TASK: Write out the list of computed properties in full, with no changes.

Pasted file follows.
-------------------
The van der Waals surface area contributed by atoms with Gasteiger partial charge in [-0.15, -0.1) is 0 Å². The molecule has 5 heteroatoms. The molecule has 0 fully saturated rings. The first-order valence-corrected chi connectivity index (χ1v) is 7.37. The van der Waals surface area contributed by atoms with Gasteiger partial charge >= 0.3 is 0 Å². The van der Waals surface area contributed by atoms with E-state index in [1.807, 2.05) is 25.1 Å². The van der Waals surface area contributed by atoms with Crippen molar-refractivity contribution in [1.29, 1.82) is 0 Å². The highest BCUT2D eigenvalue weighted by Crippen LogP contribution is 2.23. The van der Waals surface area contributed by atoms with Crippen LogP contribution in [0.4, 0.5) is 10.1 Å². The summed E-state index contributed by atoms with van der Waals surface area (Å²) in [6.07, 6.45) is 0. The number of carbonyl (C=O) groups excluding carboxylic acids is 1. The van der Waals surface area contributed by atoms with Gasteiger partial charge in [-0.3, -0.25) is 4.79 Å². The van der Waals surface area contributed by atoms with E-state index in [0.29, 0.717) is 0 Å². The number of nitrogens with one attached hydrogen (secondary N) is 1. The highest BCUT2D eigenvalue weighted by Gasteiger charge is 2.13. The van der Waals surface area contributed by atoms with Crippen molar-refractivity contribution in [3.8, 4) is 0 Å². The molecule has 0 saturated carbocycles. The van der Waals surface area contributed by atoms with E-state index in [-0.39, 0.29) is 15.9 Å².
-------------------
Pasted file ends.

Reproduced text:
The van der Waals surface area contributed by atoms with Gasteiger partial charge in [-0.15, -0.1) is 0 Å². The molecule has 5 heteroatoms. The molecule has 0 fully saturated rings. The first-order valence-corrected chi connectivity index (χ1v) is 7.37. The van der Waals surface area contributed by atoms with Gasteiger partial charge >= 0.3 is 0 Å². The van der Waals surface area contributed by atoms with E-state index in [1.807, 2.05) is 25.1 Å². The van der Waals surface area contributed by atoms with Crippen molar-refractivity contribution in [1.29, 1.82) is 0 Å². The highest BCUT2D eigenvalue weighted by Crippen LogP contribution is 2.23. The van der Waals surface area contributed by atoms with Crippen LogP contribution in [0.4, 0.5) is 10.1 Å². The summed E-state index contributed by atoms with van der Waals surface area (Å²) in [6.07, 6.45) is 0. The number of carbonyl (C=O) groups excluding carboxylic acids is 1. The van der Waals surface area contributed by atoms with Gasteiger partial charge in [-0.3, -0.25) is 4.79 Å². The van der Waals surface area contributed by atoms with E-state index in [0.29, 0.717) is 0 Å². The number of nitrogens with one attached hydrogen (secondary N) is 1. The highest BCUT2D eigenvalue weighted by Gasteiger charge is 2.13. The van der Waals surface area contributed by atoms with Crippen molar-refractivity contribution in [3.8, 4) is 0 Å². The molecule has 0 saturated carbocycles. The van der Waals surface area contributed by atoms with E-state index in [-0.39, 0.29) is 15.9 Å².